Another important impact of holiday letting is the effect it has on affordable housing and rental stock.
Housing in Byron Shire is expensive and out of reach for many people. Byron Shire Council is trying to do what it can to make housing cheaper. Admittedly, Council cannot control house prices. However, it can:
- Provide development incentives to encourage more housing; and
- Work with the community to ensure housing is provided to permanent residents.
In 2011, Council decided to exempt certain secondary dwellings from development contributions. However, the exemption was only for dwellings which provided a home for permanent residents and consents were conditioned to restrict tourist and visitor accommodation.
This exemption has been keenly taken up by many home owners. However, Council continues to hear from community members who are worried that many secondary dwellings are being used to make money from tourism.
There is no doubt Byron Shire’s popularity as a tourist destination means many home owners want to make money on their property from tourism. But in some cases, this can come at a cost to the wider community.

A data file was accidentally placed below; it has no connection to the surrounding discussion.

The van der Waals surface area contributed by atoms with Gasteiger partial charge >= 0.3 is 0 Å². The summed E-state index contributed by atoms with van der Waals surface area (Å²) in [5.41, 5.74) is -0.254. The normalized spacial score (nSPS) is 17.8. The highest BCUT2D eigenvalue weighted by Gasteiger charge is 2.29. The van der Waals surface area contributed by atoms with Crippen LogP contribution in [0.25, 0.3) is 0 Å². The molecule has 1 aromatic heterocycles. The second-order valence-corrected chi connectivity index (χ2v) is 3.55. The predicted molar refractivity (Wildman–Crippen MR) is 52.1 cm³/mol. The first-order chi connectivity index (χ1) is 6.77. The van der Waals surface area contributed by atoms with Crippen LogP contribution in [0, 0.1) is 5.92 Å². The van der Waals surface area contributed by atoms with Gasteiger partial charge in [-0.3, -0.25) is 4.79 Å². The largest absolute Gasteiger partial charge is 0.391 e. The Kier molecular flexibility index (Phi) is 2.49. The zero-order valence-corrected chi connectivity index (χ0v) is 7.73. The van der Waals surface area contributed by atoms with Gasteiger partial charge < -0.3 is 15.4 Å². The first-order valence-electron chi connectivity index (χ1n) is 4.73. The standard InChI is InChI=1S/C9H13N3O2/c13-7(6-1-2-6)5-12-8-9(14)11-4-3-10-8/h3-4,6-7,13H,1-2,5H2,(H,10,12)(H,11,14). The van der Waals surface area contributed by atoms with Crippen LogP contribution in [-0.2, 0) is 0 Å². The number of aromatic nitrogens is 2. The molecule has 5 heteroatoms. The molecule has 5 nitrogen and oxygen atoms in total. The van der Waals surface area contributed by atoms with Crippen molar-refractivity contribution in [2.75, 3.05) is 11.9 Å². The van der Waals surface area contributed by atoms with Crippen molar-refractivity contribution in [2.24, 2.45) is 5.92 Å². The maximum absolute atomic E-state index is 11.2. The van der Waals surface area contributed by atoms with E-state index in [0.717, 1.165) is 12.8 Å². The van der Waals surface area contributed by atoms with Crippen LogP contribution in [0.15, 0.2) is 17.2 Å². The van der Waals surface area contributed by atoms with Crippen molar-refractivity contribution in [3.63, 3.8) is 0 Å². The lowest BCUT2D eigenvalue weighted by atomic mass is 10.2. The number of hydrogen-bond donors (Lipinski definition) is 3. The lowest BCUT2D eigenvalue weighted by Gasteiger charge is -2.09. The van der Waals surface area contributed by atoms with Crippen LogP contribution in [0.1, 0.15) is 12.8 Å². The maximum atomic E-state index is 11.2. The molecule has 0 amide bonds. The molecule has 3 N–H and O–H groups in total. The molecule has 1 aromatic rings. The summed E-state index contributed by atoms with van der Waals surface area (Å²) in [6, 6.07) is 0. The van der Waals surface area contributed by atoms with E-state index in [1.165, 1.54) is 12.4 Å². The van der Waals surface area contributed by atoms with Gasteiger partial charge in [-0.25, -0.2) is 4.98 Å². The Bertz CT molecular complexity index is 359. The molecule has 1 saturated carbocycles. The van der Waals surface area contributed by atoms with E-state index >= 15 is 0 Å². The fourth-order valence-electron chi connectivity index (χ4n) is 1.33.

Council recently resolved that it would employ enforcement action on properties acting outside their development consent, by using their properties in contradiction of development consent conditions that do not permit the use for tourism purposes.
In the absence of specific holiday letting provisions, the use of dwellings for short-term holiday accommodation falls within the Standard LEP Template definition of ‘tourist and visitor accommodation’ and is a prohibited land use in the residential zones of the Byron LEP 2014. Tourist and visitor accommodation is permitted with consent in the B2 Local Centre zone and SP3 Tourist zone.
However, under Byron LEP 2014 a one bedroom bed and breakfast establishment is exempt development, subject to the basic standards for exempt development.